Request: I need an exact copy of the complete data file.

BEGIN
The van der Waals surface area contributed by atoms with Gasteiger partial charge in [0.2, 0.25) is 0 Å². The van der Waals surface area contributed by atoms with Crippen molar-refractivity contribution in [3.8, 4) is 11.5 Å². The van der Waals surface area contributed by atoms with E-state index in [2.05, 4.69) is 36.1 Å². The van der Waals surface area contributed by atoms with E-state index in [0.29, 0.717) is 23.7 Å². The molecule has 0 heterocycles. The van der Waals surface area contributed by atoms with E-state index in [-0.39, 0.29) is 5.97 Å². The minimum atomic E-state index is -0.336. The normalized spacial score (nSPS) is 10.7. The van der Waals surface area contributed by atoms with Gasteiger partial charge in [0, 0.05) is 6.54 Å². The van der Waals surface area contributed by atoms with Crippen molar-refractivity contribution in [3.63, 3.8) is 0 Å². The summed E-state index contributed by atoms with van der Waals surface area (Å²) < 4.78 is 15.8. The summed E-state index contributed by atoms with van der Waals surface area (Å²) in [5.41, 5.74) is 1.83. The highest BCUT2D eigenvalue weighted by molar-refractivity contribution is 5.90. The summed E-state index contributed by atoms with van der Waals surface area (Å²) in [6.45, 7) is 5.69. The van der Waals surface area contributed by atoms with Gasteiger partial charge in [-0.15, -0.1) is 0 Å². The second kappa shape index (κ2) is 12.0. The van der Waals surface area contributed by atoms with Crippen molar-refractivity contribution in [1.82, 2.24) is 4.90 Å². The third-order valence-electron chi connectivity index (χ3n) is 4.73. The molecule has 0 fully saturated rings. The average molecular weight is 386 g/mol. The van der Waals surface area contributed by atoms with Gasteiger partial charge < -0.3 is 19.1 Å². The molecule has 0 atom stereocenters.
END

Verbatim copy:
The van der Waals surface area contributed by atoms with Gasteiger partial charge in [0.2, 0.25) is 0 Å². The van der Waals surface area contributed by atoms with Crippen molar-refractivity contribution in [3.8, 4) is 11.5 Å². The van der Waals surface area contributed by atoms with E-state index in [2.05, 4.69) is 36.1 Å². The van der Waals surface area contributed by atoms with E-state index in [0.29, 0.717) is 23.7 Å². The molecule has 0 heterocycles. The van der Waals surface area contributed by atoms with E-state index in [-0.39, 0.29) is 5.97 Å². The minimum atomic E-state index is -0.336. The normalized spacial score (nSPS) is 10.7. The van der Waals surface area contributed by atoms with Gasteiger partial charge in [0, 0.05) is 6.54 Å². The van der Waals surface area contributed by atoms with Crippen molar-refractivity contribution in [3.63, 3.8) is 0 Å². The summed E-state index contributed by atoms with van der Waals surface area (Å²) < 4.78 is 15.8. The summed E-state index contributed by atoms with van der Waals surface area (Å²) in [5.41, 5.74) is 1.83. The highest BCUT2D eigenvalue weighted by molar-refractivity contribution is 5.90. The summed E-state index contributed by atoms with van der Waals surface area (Å²) in [6.45, 7) is 5.69. The van der Waals surface area contributed by atoms with Gasteiger partial charge in [-0.15, -0.1) is 0 Å². The second kappa shape index (κ2) is 12.0. The van der Waals surface area contributed by atoms with Crippen molar-refractivity contribution in [1.82, 2.24) is 4.90 Å². The third-order valence-electron chi connectivity index (χ3n) is 4.73. The molecule has 0 fully saturated rings. The average molecular weight is 386 g/mol. The van der Waals surface area contributed by atoms with Gasteiger partial charge < -0.3 is 19.1 Å². The molecule has 0 atom stereocenters.